Discover the Horror Podcast: Episode 25 – Freaky Frankensteins

Lady Frankenstein (1971), Erotic Rites of Frankenstsein (1973), Flesh for Frankenstein (1973).

While Frankenstein is one of the oldest monsters in the genre and has been adapted multiple times by a variety of creators, some closer to the original source than others, there are other filmmakers that go far enough away from the original novel that they’re not even in same library! But it is always interesting to see where these creative filmmakers take that story, giving it their own twist, and putting it out there for the world to see!

Join us as we delve into 3 different variations on the Frankenstein theme, all that deal with sex, nudity, gore, and some of the strangest in Euro-Horror!

Titles mentioned in this episode:

Continue reading

Movie Review: The Vengeance of Lady Morgan

VoLM banner

The Vengeance of Lady Morgan (1965)
Director Massimo Pupillo
Starring Barbara Nelli, Michel Forain, Gordon Mitchell, Paul Muller, Erika Blanc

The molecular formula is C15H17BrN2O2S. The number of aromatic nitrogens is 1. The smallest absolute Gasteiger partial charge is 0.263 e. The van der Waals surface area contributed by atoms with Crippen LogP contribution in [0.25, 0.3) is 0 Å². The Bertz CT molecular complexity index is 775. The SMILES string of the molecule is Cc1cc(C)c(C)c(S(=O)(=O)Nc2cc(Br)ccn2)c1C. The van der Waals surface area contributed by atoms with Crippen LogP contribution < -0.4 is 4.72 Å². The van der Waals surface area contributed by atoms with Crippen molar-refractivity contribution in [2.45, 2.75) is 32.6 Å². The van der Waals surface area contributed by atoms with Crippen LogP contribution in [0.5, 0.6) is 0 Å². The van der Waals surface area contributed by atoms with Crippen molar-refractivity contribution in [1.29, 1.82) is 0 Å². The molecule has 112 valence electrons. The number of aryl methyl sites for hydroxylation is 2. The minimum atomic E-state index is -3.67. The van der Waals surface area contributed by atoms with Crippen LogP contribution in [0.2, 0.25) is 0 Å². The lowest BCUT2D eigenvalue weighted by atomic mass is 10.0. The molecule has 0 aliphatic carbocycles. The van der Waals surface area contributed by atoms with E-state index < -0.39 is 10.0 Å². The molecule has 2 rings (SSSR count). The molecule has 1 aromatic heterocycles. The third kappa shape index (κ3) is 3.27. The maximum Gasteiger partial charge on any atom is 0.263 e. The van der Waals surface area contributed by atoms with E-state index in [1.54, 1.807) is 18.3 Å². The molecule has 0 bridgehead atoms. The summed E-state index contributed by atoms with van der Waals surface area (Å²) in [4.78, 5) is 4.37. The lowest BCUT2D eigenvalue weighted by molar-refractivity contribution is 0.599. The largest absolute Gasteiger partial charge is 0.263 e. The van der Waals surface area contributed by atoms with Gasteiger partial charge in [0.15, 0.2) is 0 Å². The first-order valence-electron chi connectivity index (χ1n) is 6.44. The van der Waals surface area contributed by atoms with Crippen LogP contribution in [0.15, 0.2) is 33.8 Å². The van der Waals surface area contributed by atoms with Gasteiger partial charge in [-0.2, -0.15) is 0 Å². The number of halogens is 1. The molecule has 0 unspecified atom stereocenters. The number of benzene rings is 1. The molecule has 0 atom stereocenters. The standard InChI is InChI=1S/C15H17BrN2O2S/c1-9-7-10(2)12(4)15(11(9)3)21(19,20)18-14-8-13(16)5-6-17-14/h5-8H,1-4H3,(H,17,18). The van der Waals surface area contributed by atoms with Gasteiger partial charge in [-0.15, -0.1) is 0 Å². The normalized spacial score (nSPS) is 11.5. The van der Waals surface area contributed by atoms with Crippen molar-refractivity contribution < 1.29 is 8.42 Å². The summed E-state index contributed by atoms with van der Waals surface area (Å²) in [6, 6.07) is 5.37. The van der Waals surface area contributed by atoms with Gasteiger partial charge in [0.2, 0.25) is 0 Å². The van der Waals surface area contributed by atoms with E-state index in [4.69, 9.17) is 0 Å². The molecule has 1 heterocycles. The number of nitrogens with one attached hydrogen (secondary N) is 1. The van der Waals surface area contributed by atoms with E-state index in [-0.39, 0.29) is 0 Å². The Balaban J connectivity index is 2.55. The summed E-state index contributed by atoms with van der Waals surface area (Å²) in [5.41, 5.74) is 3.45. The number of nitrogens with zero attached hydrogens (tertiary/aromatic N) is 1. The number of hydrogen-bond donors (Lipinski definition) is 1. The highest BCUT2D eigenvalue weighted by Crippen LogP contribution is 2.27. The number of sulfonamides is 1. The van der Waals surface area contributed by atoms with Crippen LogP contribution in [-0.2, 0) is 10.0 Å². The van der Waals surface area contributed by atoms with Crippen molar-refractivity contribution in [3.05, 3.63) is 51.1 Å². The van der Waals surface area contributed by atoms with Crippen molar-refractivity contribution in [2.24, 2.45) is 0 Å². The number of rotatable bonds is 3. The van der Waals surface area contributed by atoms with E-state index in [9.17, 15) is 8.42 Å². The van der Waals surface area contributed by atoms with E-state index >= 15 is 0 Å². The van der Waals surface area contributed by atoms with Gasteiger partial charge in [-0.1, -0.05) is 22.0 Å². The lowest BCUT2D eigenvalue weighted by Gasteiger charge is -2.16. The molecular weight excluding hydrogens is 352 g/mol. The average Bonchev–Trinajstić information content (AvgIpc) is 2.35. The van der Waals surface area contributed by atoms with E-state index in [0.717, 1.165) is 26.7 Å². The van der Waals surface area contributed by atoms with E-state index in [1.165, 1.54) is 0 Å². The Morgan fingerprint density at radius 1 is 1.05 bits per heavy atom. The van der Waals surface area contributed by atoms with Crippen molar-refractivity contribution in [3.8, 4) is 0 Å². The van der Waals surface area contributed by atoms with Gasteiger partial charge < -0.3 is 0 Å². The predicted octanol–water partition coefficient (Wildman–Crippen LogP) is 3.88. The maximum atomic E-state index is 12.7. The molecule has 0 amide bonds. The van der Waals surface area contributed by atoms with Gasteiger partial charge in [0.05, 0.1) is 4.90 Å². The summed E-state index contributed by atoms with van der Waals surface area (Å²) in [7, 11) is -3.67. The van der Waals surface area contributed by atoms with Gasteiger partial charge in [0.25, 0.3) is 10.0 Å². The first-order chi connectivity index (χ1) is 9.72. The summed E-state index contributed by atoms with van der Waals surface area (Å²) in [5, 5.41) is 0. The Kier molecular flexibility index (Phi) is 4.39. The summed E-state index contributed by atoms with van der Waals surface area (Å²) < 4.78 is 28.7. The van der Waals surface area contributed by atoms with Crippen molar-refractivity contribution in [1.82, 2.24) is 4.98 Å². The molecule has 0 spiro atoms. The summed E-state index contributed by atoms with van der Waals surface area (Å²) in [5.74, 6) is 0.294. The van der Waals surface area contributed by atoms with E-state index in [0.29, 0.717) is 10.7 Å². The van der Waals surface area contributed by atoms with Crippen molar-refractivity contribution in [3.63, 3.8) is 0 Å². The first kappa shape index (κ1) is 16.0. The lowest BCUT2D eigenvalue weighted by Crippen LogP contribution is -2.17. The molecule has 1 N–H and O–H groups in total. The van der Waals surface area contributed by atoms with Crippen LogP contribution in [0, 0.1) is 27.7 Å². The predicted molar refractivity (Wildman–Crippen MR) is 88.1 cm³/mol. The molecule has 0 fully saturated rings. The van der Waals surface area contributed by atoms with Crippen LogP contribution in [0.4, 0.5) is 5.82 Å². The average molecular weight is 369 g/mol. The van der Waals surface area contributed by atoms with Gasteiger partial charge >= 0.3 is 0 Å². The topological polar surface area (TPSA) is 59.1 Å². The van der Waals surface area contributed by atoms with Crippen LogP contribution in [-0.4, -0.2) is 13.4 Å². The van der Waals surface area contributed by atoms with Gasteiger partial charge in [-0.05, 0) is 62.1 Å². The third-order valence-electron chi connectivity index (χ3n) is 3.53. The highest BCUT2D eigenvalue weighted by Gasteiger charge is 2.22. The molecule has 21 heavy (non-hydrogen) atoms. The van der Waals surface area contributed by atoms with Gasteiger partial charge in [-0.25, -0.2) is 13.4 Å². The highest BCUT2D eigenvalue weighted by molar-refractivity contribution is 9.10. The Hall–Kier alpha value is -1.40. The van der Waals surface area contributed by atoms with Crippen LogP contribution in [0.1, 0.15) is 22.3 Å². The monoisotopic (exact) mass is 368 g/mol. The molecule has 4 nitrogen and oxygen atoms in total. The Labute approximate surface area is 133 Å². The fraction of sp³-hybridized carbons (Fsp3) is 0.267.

There is something special about discovering a film that you had never heard of, especially when it came out over 50 years ago! Even better when it is an Italian gothic ghost story! At first, The Vengeance of Lady Morgan seems like your typical story about a ghost coming back from the dead for revenge, but it is quite different than what you’d expect from this genre, which for me, made it even more special. Continue reading

Movie Review: Nightmare Castle

nightmarecastlebanner

(1965)
Directed by Mario Caiano
Starring Barbara Steele, Paul Muller, Helga Liné, Laurence Clift,
Giuseppe Addobbati, Rik Battaglia

In 1960, Barbara Steele starred in Mario Bava’s Black Sunday, which set her on her path of being a horror icon. Over the next few years, she starred in many gothic horror films in Italy. When she appeared in Mario Caiano’s first entry into this sub-genre, it wasn’t her first rodeo. Before that point, Caiano’s work mainly consisted in the westerns and peplum (sword & sandal) genre. It is pretty surprising that he and co-writer Fabio De Agostini came up with such a great story, with plenty of strange angles, and filled the picture with so much atmosphere that I’m surprised that the fog doesn’t just ooze out of your television when you’re watching it. The original title is Amanti d’oltretomba, but it has been released under the titles The Faceless Monster and Night of the Doomed. But now, thanks to Severin, you can get the uncut and original version under Nightmare Castle.
Continue reading